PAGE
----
The federal judges presiding over the case in the U.S. District Court for the Middle District of North Carolina are U.S. District Court Judge Catherine Eagles and Thomas Schroeder and 4th Circuit Court of Appeals Judge James Wynn. Eagles and Wynn were appointed by former President Barack Obama and Schroeder by George W. Bush.

Leave a Reply

Your email address will not be published. Required fields are marked *

Check Also

Report: AOC to mail 615 monthly waivers to prepare for change in court fines, fees

A budget provision that will make it more ...

Top Stories from NCPW

  • News
  • Commentary

A pivotal legislative task force may be just beginning its dive into North Carolina’s school funding [...]

The controversy over “Silent Sam,” the Confederate monument on UNC’s Chapel Hill campus, has been ra [...]

North Carolina tries to mine its swine and deal with a poop problem that keeps piling up A blanket o [...]

This story is part of "Peak Pig," an examination of the hog industry co-published with Env [...]

Republicans in Congress are rushing to advance a tax reform bill that balloons the federal deficit s [...]

The post Charitable donations and the GOP’s chopping block appeared first on NC Policy Watch. [...]

13---percentage of households in the U.S. that were food insecure on average from 2014-2016. Meaning [...]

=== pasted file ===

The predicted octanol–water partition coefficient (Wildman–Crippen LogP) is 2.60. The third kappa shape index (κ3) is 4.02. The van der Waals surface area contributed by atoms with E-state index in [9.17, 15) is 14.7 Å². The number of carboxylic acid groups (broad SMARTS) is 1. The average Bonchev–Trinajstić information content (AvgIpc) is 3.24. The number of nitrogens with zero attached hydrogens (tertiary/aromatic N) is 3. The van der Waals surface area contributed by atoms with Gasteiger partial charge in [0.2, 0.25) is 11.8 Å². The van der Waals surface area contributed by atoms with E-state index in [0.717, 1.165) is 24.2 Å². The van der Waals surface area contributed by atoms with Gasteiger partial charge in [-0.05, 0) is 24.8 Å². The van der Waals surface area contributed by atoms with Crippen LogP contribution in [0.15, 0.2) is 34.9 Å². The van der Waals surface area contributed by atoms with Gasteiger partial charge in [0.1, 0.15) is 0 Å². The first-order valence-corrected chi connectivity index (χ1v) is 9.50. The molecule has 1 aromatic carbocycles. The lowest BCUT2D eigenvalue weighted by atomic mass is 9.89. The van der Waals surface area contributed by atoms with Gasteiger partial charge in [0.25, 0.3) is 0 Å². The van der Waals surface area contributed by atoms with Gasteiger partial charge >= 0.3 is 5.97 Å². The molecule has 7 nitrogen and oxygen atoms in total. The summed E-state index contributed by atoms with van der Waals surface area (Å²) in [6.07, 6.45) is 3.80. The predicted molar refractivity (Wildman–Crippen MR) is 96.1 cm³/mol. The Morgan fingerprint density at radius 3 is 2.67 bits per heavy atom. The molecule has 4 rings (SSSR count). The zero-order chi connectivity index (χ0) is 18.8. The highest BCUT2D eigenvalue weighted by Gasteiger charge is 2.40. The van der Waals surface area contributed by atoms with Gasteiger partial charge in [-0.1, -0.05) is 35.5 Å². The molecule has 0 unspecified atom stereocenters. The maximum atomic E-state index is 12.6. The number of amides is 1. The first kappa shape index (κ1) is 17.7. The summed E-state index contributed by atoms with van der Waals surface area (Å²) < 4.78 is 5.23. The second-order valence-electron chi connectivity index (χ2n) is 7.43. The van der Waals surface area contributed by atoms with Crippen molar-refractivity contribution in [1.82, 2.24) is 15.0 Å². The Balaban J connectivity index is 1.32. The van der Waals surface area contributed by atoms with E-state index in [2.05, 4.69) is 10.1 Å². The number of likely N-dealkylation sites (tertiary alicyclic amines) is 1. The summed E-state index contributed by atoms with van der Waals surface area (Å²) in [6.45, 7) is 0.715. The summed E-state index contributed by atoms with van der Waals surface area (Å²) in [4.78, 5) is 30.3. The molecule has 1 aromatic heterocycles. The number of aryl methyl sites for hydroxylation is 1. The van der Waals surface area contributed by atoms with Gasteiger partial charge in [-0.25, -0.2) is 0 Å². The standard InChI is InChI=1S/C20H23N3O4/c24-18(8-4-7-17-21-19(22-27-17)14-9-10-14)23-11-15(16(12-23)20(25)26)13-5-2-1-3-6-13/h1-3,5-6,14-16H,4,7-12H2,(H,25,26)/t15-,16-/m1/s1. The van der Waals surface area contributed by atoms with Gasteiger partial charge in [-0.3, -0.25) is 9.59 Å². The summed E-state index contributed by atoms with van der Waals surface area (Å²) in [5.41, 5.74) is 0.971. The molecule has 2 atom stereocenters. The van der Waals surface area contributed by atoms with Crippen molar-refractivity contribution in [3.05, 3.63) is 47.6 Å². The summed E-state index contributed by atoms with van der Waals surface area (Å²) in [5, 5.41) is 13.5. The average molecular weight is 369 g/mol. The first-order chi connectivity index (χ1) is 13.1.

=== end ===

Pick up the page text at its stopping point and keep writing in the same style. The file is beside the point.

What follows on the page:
Five years ago, the U.S. Department of Justice (DOJ) filed a jaw-dropping civil rights lawsuit again [...]

Spotlight on Journalism

We invite you to join a special celebration of investigative journalism! The evening will feature Mike Rezendes, a member of the Pulitzer Prize-winning Boston Globe Spotlight Team known for their coverage of the cover-up of sexual abuse in the Catholic Church.

Tickets available NOW!

Spotlight On Journalism

This event will benefit NC Policy Watch, a project of the North Carolina Justice Center. Sponsorship opportunities available now!

Featured | Special Projects

NC Budget 2017
The maze of the NC Budget is complex. Follow the stories to follow the money.
Read more

NC Redistricting 2017
New map, new districts, new lawmakers. Here’s what you need to know about gerrymandering in NC.
Read more